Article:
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NEWS AND VIEWS APRIL 2004 

by

VIC GIBSON

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The Effect of the Oil Price

As I write this it is being announced on the radio that the oil price has now increased to more than $40 per barrel. This is a lot, considering that most of the oil fields even in the North Sea were developed with the intention of extracting the oil for a cost per barrel which was in single figures.

This improvement in the fortunes of the oil companies appears to be being mildly reflected in the offshore activities world wide, and semi-submersibles are emerging from bays and estuaries like crustaceans from cracks in the rocks, and going to work again. There are those who think that this is a seasonal state, and that when autumn comes they will retreat again, but we can only hope for the best. Even so the day rates for the wonderful modern anchor-handlers - I was going to say "Rolls Royces" but then many of them actually are - have remained low.

They are saying that one of the reasons for the rise has been the attack on an oil installation in Saudi, which must be something no-one expected.

There have also been propositions in the industry press that the high oil price is actually bad for business because the operators do not have to work hard for their money. Why bother to do anything risky - the argument goes - and so they just pull in their horns and pull in the money.   

Beyond Obscurity

What the hell does "Beyond Obscurity" mean? Exactly! You have it in a nutshell. Those of us who are dedicated to the presentation of information in plain English are becoming more and more concerned by the amount of what appears to us to be gibberish which is being written and circulated as if it was good sense.

Out there in the North Sea the ordinary man on the rig is being assailed by the complex language of the safety professional, and in some cases the complex language of the dedicated amateur. One can almost forgive the safety professionals. They have been brought up in a world where they understand the meaning of the words "residual accidents". The rest of us can only guess. What is more difficult to forgive is the enthusiasm with which some non-professionals will get in there and write excruciatingly length paragraphs on obscure topics, the meaning of which one might if one was lucky just be able to guess.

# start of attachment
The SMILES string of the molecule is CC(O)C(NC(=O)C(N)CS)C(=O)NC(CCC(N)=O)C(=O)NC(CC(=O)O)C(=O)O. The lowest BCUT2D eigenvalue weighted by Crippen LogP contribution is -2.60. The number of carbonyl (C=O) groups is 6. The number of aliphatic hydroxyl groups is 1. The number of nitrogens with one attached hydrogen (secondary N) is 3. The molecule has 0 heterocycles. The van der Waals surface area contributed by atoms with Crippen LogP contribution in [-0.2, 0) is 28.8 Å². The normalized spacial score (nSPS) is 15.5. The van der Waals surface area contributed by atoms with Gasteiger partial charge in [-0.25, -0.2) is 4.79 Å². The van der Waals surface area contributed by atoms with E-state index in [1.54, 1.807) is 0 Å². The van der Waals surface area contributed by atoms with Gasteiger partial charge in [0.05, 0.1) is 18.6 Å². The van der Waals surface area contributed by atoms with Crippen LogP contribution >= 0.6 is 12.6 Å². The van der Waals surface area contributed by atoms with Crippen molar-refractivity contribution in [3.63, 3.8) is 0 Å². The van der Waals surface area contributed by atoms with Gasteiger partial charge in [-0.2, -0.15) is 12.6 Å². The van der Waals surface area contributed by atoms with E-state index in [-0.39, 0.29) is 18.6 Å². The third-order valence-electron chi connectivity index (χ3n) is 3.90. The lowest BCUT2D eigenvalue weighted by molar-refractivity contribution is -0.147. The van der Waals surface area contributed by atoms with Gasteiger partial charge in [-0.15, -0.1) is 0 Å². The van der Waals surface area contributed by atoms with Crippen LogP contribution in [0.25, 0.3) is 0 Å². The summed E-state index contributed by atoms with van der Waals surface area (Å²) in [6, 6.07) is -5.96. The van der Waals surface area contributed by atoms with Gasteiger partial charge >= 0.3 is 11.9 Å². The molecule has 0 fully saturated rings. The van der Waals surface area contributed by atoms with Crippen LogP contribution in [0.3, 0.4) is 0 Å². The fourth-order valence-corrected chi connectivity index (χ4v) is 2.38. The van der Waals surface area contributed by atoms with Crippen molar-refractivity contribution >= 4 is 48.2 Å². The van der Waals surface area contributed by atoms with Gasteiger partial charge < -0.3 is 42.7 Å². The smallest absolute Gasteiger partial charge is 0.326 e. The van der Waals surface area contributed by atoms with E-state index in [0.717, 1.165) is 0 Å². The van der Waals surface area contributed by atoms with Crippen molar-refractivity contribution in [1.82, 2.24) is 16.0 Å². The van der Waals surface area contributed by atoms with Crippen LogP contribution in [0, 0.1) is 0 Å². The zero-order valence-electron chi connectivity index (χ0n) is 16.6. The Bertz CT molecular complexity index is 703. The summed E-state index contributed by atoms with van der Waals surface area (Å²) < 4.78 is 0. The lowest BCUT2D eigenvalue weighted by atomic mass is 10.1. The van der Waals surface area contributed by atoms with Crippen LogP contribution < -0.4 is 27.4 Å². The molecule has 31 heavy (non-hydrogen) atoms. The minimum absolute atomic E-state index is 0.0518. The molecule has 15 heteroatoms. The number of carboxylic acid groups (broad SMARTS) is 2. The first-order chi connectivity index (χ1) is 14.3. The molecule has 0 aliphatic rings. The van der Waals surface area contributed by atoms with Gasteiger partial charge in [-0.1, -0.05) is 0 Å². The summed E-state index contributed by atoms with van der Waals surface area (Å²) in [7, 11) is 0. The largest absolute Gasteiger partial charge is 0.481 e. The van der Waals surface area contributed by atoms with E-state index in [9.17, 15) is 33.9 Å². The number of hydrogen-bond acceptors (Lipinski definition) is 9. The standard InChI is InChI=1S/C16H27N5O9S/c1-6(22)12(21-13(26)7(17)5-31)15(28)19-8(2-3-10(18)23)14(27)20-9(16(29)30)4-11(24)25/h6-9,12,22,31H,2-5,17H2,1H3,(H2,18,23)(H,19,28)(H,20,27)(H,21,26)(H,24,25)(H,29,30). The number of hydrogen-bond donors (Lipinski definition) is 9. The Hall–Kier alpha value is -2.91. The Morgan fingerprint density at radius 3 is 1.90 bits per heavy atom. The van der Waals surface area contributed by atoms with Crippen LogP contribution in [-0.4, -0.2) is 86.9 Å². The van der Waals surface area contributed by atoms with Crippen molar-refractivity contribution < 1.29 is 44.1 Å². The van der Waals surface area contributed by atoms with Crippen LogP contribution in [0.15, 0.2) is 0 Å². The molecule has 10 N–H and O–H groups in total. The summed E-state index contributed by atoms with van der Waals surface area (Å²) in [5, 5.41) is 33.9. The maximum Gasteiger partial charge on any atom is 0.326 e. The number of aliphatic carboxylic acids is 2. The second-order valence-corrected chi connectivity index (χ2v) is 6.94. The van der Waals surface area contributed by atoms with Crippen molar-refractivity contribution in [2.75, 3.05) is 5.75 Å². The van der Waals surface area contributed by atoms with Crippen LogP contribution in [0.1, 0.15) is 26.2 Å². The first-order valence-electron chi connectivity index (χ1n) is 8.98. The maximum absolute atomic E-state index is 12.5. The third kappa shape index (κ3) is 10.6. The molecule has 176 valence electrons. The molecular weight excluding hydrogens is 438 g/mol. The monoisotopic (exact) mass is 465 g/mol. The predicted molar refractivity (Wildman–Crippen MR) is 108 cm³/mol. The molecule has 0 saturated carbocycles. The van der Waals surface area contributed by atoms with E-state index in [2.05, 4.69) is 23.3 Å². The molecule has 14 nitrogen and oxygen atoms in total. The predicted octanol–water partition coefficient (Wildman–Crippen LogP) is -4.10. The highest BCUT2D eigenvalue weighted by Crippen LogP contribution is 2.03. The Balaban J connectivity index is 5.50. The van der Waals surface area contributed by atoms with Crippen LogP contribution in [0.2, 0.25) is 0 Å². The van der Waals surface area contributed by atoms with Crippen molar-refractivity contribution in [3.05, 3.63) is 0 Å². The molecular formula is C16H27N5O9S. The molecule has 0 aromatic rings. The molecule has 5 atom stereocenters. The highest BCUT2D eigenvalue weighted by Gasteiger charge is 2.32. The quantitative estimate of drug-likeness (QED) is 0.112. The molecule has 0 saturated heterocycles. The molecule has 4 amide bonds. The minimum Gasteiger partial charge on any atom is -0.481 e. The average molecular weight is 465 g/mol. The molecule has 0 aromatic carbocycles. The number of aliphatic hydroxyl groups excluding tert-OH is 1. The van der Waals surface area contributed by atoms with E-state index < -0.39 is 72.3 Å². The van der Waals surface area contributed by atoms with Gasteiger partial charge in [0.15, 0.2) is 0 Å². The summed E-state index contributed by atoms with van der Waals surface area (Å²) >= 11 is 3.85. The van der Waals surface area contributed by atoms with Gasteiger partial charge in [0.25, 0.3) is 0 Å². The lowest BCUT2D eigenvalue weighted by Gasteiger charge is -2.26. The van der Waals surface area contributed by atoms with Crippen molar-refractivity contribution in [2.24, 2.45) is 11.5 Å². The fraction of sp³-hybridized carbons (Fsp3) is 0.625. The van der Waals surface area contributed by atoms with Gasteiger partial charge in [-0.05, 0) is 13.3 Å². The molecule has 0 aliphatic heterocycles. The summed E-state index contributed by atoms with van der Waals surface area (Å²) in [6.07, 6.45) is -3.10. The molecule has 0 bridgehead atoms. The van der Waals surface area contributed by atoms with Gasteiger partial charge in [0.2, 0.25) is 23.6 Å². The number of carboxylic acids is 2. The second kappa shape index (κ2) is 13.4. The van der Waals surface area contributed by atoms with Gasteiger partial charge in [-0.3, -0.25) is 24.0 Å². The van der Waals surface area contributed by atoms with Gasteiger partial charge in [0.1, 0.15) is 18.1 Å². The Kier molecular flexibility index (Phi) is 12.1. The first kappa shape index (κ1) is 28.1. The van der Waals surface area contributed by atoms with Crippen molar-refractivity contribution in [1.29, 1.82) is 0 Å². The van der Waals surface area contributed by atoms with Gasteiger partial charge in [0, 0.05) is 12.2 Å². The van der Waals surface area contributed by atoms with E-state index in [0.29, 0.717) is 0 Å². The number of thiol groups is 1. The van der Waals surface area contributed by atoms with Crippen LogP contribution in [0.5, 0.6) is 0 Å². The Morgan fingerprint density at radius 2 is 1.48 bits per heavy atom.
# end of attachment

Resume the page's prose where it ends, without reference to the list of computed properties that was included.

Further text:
One reads this stuff again and again trying to make sense of it, but no matter how much one tries it does not work out. This is because it does not make sense. The ordinary man on the rig does not know this. He thinks he aught to understand it so he says nothing. Another ordinary man of the rig thinks the first has understood it and thinks he must be a bit thick because he doesn't. So he keeps quiet.

It takes a brave man to ask what the words mean.

Some words about Charters

Since John Griffiths moved on to other things - and if you are reading this John thanks very much for your help - I have not been able to keep with with the shipping news despite the fact that it is wonderfully presented by the Seabrokers monthly report, but I'll have a go this month. Just for once things seem to be happening out there.

Apparently Gulf Offshore have hired five ships to Saipem in the Mediterranean. They are the Highland Warrior, the North Vanguard, the Highland Pride the Highland Champion and the Sentinal. The last is a venerable UT705 which has spend 5 years dredging for diamonds off South Africa. The Highland Warrior is to go on the Brazil on completion of its current work for a four year contract with Petrobras.

However the departure of these vessels from the North Sea was offset by the return of three from Argentina, the Normand Vester, the Olympic Orion and the Skandi Hav which were alll empoyed out there supporting a pipe laying operation.

Gulf have also chartered the Highland Bugler to Peterson Supplylink, so in the words of the Seabrokers Report Gulf Offshore will have a much reduced presence on the spot market.

 The Boa Deep C

Almost without notice the world's largest anchor hander has arrived from the builders in Spain and has apparently been chartered by Statoil at a day rate of around $75,000 per day. 29,000 BHP is available, so what are they using it for. Perhaps it will pass our window one of these days.

It is a VS4201. Does this mean that it is two hundred and one metres long.

The Nautical Institute Retires for the Summer

I went to the Nautical Institute Annual General Meeting this evening. It was a sad affair because we were all so old. Surely there are more marine professionals out there who might want to join, or members who are not bothering to come out. The port of Aberdeen is full of ships with British officers, some of whom might be able to walk up the town and join in.

Its not often I do any advertising in this part of the website - even for ourselves - but for the Nautical Institute I will make an exception, and appeal to mariners who live around Aberdeen, or who work here to join up. Elsewhere in the world professional mariners are joining branches and influencing the organisation but here in Britain one gets the impression that it is beginning to be an old man's club.

The NI is an organisation with some influence, so it is important to support it and to ensure that its voice reflects your views. They understand this elsewhere. The inaugural meeting in Athens was attended by 400 people. If you would like to know more email me .

Vic Gibson

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